How to Import Custom Icons Into Mendix

on August 3, 2016

I noticed last time I was on the Developers Website that the second most requested item was to import custom icons into the modeler. From the outside it might look like you can just add a font and it will work. So I thought it would be helpful to show how to do this with pure CSS, so that as a community we could lay the ground work for it to be added as a feature in future Mendix versions. By understanding how to create your own custom icons, you can add icons many more places than the modeler allows the current glyphicons to be placed.

To add a custom icon set to any project requires two core elements, an icon font and a CSS/Sass file mapping out all the classes.

Icon Font

Choose or create your icon font:

There are quite a few free icon fonts available on the internet. Some like Font Awesome are free and are nearly ready to use font files with CSS included. Some are just the font files and others are SVG or illustrator files. Let’s start with the most custom option: you have some svg icons that you want to use in your project. To do this you’ll need to create your own icon font at websites like Icomoon.

Here are a few tutorials that walk you through the ins and outs of creating your own icon font from scratch. By creating your own icon font through, not only will you get a ready-to-use font, but the CSS file with necessary classes will be mapped for you.


Files you’ll need:

Once your icon font is created you will need to insure you have the font as multiple font file types. You will need these so it will work for every browser. For example .eot works best for Internet Explorer, but .woff works best for Chrome. Luckily, you can use Font Squirrel’s font converter to create all these files. Save the font files in a folder next to the css folder for easy file paths.

font squirrel

CSS/SASS file and Character Mapping

If you’ve found an icon font and have created all the necessary font files, but you didn’t create it in a service like Icomoon, the next step can be a bit tedious. This is where, as a community, we can benefit each other.

For every icon font set you should create each icon CSS file we need 3 elements. For the example below I will be using the Sass syntax so it can be connected to the Mendix UI framework, and I’ll be using the Linearicons, a crisp icon font.

icon font

First, import your font files, with @font-face. The syntax should look like this:

@font-face {
font-family: 'Linearicons-Free';
src:url('../fonts/Linearicons-Free.eot?#iefixw118d') format('embedded-opentype'),
url('../fonts/Linearicons-Free.woff2?w118d') format('woff2'),
url('../fonts/Linearicons-Free.woff?w118d') format('woff'),
url('../fonts/Linearicons-Free.ttf?w118d') format('truetype'),
url('../fonts/Linearicons-Free.svg?w118d#Linearicons-Free') format('svg'); font-weight: normal;
font-style: normal;

Second, create a class that declares the font you are using and set up baseline styles like font size, display, positioning, line-height, etc. In the case of Linearicons I’m using the class .lnr. In the majority of cases when using icons with Mendix, you’ll want the icon to precede the text or button and that is the reason you need to place the properties on the :before pseudo class. This way you can use multiple icon fonts and they all have unique naming class names.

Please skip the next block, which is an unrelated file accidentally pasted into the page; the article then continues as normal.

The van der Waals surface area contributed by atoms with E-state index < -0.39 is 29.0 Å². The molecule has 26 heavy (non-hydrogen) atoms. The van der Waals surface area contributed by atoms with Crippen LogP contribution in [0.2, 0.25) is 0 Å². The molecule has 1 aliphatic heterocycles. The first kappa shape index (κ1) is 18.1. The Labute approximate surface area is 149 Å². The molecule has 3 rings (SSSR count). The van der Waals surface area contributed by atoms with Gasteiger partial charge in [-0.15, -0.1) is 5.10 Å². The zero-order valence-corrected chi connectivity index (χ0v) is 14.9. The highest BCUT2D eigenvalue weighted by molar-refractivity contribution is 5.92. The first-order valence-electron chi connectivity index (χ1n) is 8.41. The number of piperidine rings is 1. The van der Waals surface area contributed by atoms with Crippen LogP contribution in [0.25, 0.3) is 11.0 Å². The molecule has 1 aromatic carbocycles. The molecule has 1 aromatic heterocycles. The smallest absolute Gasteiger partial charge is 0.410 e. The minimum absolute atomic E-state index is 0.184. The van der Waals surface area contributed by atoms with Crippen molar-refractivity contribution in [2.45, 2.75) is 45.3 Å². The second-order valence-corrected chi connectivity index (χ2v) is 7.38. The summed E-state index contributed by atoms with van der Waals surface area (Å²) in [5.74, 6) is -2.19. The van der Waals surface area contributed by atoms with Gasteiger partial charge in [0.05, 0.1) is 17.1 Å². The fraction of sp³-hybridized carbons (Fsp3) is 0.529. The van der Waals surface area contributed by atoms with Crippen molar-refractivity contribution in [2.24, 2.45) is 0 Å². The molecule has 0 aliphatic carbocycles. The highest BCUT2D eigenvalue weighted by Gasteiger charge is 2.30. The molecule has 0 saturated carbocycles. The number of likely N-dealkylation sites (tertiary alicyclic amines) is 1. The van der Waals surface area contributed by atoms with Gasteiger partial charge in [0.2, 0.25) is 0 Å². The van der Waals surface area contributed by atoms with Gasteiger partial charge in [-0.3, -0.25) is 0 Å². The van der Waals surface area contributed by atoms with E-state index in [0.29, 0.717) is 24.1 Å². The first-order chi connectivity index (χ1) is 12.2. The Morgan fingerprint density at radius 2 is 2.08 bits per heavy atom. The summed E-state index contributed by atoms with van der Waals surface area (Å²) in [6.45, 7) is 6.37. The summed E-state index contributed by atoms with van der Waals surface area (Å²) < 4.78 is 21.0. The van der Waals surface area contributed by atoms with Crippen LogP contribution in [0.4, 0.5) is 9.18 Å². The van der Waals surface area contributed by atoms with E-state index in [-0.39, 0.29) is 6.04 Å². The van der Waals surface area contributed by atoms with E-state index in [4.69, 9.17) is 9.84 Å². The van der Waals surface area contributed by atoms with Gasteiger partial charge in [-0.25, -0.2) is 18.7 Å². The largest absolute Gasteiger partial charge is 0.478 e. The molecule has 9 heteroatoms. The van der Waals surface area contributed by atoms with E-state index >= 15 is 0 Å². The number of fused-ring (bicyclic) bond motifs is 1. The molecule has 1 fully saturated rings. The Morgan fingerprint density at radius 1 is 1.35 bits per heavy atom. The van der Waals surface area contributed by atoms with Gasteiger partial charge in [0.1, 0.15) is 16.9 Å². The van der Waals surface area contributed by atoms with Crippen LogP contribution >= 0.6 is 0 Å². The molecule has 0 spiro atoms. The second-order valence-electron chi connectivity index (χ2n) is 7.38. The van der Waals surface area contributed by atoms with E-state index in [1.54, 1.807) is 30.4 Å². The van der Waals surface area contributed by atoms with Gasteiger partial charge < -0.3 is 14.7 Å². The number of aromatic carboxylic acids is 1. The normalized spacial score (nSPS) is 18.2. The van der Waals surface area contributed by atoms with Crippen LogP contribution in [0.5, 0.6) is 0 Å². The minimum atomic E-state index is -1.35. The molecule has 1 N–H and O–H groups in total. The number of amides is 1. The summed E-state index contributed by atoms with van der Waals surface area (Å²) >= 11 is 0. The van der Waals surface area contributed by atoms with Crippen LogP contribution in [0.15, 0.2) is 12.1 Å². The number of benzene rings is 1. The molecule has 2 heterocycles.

.lnr {
&:before {
display: inline-block;
font-family: 'FontAwesome';
-webkit-font-smoothing: antialiased;
font-style: normal;
font-weight: normal;
vertical-align: middle;
margin-right: 0;
margin-top: 0;
font-size: 1.5em;
line-height: inherit;
-moz-osx-font-smoothing: grayscale;

Lastly you will need to create class names for each character. Often times the icon fonts will have most of this pre-defined. There should be a class name for each character.

.lnr-home:before {
content: "\e800";

As shown in Step 2, the character class is placed on the :before pseudo class. If you are interested in having the icon appear to the right of text, you can create additional class declarations to accommodate this. You will need both an initial class declaration and character maps like:



.lnr-home-a:after {
content: "\e800";

Integrating new icons into your project

After all the classes have been saved, you will need to save your SCSS partial within the UI framework folder structure. For this example I’m using the Vanilla theme as my folder structure if you want to follow along.

  1. It’s useful to save it with a specific name, for instance _linear-icons.scss, so you can easily pick it up and reuse it on other projects
  2. A the partial into the theme > lib > project folder
  3. Open the lib.scss file in theme >lib
  4. At the bottom of the file add the line “@import folder/ linear-icons;”
  5. Make sure you have Koala or other Sass compilers watching the files so when you save the icons they are added to your project.


Using custom icons in the Modeler

Using your new icons is as easy as using any other class. As CSS classes, you can add the icons anywhere that has the class property in the Modeler. In order to use your custom class you need to add both the icon font declaration and the character you want to use.


I’ve included the linearicon CSS and fonts for download, to use as a template for the creation of your own icon font sets.


  • Janos

    Hi Russel,

    We have developed a Sign Up process and screens in Mendix but we struggled to implement some of the design requirements.

    For example, we would like to display the draft welcome email (in an editable HTML panel) on the page when the user clicks on a checkbox. Another example would be changing the outline colour of a textbox when the data is valid (data validation would run and based on the result, the outline colour would change).

    I’d appreciate if you could provide some information to achieve these.
    If you think that this request is too specific for the community, please contact me on

    Thanks & Regards,